The current economic situation in the UK is difficult and, according to the Government, is likely to remain so for some considerable time. The reasons behind this situation are of course numerous and complicated, principally it seems with the blame coalescing around a combination of Brexit, the fallout from the Covid-19 pandemic, and the ongoing war in Ukraine. There are no doubt other more subtle contributors as well, creating a perfect storm of economic turmoil.
Whatever the causes, the overriding narrative regarding the current situation has largely focussed on the effects on the individual or small household: the rising cost of food, spiralling mortgage fees, the price of energy and fuel, proliferation of foodbanks, wages pressure and industrial action. The list goes on. Discussions in and around the profession recently have suggested that this crisis isn’t a heritage issue, but like all things, the historic environment is intertwined with the fabric of our society in an inextricable way, so when economic pressures start to bite there are clear and inevitable impacts on heritage. But how do we record these? And what should we do about it?
The first thing to do when addressing any problem is to gather evidence. So for a couple of examples:
A southern county is reporting that pressure on local authority budgets has resulted in the recent total withdrawal of museums’ acquisition funds. You might grudgingly conclude that acquiring Treasure items offered for institutional acquisition following valuation would be a costly business that maybe ought to be paused in straightened circumstances, but apart from a few headline cases Treasure acquisition is generally not a prohibitively expensive business and many finds can be acquired for public benefit for a few hundred pounds. Rescue has received information indicating that, following the withdrawal of funding, at least one object valued at under £50 has had to be returned to its finder and has disappeared into the open market.
Elsewhere, reports have reached us of developers exerting pressure on planning officers in attempts to circumvent planning requirements for post-excavation analytical work and reporting. This is a common occurrence during recessions and is particularly worthy of caution when applications are submitted by charitable organisations. Incidentally, Rescue’s planning consultant has advised using modular planning conditions which specify post excavation works as a separate requirement to try and anticipate this and cut it off at source – there is a useful example condition to take as a model in Historic England’s Good Practice Advice Note 2: Managing significance in Decision-Taking, which can be found online.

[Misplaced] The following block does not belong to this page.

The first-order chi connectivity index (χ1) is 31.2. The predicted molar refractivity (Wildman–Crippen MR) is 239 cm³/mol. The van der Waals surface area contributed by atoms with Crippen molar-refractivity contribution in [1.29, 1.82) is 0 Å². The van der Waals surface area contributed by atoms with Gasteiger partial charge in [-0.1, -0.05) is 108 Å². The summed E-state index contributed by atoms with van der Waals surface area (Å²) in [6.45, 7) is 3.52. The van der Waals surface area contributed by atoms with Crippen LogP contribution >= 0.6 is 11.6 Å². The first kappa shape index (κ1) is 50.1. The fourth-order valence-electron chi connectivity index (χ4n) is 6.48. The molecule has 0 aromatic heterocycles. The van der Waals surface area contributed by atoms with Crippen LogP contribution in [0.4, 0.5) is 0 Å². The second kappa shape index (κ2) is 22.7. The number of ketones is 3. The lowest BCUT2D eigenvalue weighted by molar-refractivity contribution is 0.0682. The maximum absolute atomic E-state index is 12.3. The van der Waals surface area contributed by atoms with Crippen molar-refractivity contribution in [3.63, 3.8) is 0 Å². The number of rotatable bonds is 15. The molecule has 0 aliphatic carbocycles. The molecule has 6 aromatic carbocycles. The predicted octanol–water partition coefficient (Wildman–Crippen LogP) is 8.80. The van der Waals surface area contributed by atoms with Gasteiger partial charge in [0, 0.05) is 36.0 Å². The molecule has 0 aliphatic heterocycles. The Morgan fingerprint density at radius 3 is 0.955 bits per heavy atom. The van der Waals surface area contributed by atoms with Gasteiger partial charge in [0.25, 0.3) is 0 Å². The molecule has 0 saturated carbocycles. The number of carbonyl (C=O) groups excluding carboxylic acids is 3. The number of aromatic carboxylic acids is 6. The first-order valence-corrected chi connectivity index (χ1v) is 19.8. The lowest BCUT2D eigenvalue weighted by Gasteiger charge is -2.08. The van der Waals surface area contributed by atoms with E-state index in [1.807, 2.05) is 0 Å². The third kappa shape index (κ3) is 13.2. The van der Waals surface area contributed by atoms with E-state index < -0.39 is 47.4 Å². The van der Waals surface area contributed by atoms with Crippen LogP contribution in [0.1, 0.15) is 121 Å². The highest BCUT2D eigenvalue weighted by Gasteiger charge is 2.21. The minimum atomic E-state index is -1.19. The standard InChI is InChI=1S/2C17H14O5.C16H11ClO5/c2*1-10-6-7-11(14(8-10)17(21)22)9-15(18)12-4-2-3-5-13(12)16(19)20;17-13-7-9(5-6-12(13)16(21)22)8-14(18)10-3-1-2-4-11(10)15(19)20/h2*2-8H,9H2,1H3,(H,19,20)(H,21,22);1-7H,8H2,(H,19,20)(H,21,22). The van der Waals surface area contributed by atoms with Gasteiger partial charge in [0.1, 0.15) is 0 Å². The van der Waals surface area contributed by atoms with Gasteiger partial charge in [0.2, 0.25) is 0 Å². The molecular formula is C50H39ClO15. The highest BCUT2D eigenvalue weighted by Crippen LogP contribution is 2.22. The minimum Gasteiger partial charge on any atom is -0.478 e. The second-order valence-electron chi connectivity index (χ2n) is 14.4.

On the plus side, as a direct response to the impacts on staff, quite a number of commercial archaeological units have quickly responded to the current circumstances by providing rapid wage uplifts and/or one-off hardship payments. Whilst this is to be applauded it does suggest an inherent recognition within the commercial sector that wages are unsustainably low, something which they have clearly benefitted from for a number of years. It’s a pity it has taken a multi-pronged attack on the cost of living for something to be done to correct this, but there needs to be more; a reassessment of the value of commercial sector staff is surely long overdue.
We’d like to hear more. Do you know of examples of the direct impact of the economic squeeze affecting the historic environment? Let Rescue know. Only through collecting evidence and working together can we look to prevent unwitting (or otherwise) damage to our heritage sites, resources and institutions, and ensure that our past is cared for and sustained into the future.